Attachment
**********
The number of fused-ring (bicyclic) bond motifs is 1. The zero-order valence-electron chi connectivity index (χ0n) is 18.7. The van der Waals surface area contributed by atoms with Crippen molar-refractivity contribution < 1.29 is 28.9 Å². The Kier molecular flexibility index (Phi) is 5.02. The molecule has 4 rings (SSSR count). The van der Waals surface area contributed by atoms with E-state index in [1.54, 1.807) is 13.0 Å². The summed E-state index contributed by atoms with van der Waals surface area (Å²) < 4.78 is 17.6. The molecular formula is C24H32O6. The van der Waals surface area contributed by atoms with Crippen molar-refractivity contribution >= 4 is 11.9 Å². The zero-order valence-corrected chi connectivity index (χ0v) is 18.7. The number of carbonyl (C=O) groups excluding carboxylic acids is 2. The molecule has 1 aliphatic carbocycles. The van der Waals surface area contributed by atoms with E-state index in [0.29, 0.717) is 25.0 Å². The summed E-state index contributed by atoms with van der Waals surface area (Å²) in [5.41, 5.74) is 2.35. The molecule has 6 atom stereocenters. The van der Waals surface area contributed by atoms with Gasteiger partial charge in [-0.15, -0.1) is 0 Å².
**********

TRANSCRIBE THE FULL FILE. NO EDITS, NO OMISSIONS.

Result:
The number of fused-ring (bicyclic) bond motifs is 1. The zero-order valence-electron chi connectivity index (χ0n) is 18.7. The van der Waals surface area contributed by atoms with Crippen molar-refractivity contribution < 1.29 is 28.9 Å². The Kier molecular flexibility index (Phi) is 5.02. The molecule has 4 rings (SSSR count). The van der Waals surface area contributed by atoms with E-state index in [1.54, 1.807) is 13.0 Å². The summed E-state index contributed by atoms with van der Waals surface area (Å²) < 4.78 is 17.6. The molecular formula is C24H32O6. The van der Waals surface area contributed by atoms with Crippen molar-refractivity contribution >= 4 is 11.9 Å². The zero-order valence-corrected chi connectivity index (χ0v) is 18.7. The number of carbonyl (C=O) groups excluding carboxylic acids is 2. The molecule has 1 aliphatic carbocycles. The van der Waals surface area contributed by atoms with E-state index in [0.29, 0.717) is 25.0 Å². The summed E-state index contributed by atoms with van der Waals surface area (Å²) in [5.41, 5.74) is 2.35. The molecule has 6 atom stereocenters. The van der Waals surface area contributed by atoms with Gasteiger partial charge in [-0.15, -0.1) is 0 Å².